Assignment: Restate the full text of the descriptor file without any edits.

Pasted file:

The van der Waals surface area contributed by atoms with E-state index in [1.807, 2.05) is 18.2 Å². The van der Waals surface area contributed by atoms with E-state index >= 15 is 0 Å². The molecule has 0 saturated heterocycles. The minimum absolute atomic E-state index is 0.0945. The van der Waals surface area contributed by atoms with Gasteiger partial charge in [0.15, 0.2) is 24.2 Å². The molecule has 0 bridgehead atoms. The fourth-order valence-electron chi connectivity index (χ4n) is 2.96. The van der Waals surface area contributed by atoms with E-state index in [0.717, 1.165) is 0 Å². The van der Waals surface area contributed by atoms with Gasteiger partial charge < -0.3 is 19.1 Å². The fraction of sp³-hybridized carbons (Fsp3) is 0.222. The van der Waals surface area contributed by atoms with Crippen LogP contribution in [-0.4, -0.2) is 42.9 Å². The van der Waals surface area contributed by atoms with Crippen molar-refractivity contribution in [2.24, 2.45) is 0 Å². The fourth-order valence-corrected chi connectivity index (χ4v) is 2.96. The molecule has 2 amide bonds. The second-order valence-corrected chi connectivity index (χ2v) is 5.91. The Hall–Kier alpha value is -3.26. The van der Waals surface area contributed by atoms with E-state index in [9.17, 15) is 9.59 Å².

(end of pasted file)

The van der Waals surface area contributed by atoms with E-state index in [1.807, 2.05) is 18.2 Å². The van der Waals surface area contributed by atoms with E-state index >= 15 is 0 Å². The molecule has 0 saturated heterocycles. The minimum absolute atomic E-state index is 0.0945. The van der Waals surface area contributed by atoms with Gasteiger partial charge in [0.15, 0.2) is 24.2 Å². The molecule has 0 bridgehead atoms. The fourth-order valence-electron chi connectivity index (χ4n) is 2.96. The van der Waals surface area contributed by atoms with E-state index in [0.717, 1.165) is 0 Å². The van der Waals surface area contributed by atoms with Gasteiger partial charge < -0.3 is 19.1 Å². The fraction of sp³-hybridized carbons (Fsp3) is 0.222. The van der Waals surface area contributed by atoms with Crippen LogP contribution in [-0.4, -0.2) is 42.9 Å². The van der Waals surface area contributed by atoms with Crippen molar-refractivity contribution in [2.24, 2.45) is 0 Å². The fourth-order valence-corrected chi connectivity index (χ4v) is 2.96. The molecule has 2 amide bonds. The second-order valence-corrected chi connectivity index (χ2v) is 5.91. The Hall–Kier alpha value is -3.26. The van der Waals surface area contributed by atoms with E-state index in [9.17, 15) is 9.59 Å².